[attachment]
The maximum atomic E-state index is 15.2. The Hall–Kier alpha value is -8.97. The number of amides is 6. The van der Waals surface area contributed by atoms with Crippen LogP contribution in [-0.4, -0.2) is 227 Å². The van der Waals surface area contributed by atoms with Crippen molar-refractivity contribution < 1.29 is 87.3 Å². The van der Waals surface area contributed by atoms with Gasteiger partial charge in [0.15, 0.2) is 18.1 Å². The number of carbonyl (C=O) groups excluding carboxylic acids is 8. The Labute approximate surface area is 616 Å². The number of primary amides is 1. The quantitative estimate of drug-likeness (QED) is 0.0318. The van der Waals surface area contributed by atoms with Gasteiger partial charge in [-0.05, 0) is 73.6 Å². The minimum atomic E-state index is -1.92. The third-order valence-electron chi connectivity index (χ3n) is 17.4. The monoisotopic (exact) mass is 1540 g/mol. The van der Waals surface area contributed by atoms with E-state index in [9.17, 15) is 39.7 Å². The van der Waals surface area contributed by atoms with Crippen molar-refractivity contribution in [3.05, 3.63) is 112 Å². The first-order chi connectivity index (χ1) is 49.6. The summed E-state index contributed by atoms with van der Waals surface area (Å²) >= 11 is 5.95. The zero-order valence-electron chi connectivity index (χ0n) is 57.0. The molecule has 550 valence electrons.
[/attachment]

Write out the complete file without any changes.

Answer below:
The maximum atomic E-state index is 15.2. The Hall–Kier alpha value is -8.97. The number of amides is 6. The van der Waals surface area contributed by atoms with Crippen LogP contribution in [-0.4, -0.2) is 227 Å². The van der Waals surface area contributed by atoms with Crippen molar-refractivity contribution < 1.29 is 87.3 Å². The van der Waals surface area contributed by atoms with Gasteiger partial charge in [0.15, 0.2) is 18.1 Å². The number of carbonyl (C=O) groups excluding carboxylic acids is 8. The Labute approximate surface area is 616 Å². The number of primary amides is 1. The quantitative estimate of drug-likeness (QED) is 0.0318. The van der Waals surface area contributed by atoms with Gasteiger partial charge in [-0.05, 0) is 73.6 Å². The minimum atomic E-state index is -1.92. The third-order valence-electron chi connectivity index (χ3n) is 17.4. The monoisotopic (exact) mass is 1540 g/mol. The van der Waals surface area contributed by atoms with E-state index in [9.17, 15) is 39.7 Å². The van der Waals surface area contributed by atoms with Crippen molar-refractivity contribution in [3.05, 3.63) is 112 Å². The first-order chi connectivity index (χ1) is 49.6. The summed E-state index contributed by atoms with van der Waals surface area (Å²) >= 11 is 5.95. The zero-order valence-electron chi connectivity index (χ0n) is 57.0. The molecule has 550 valence electrons.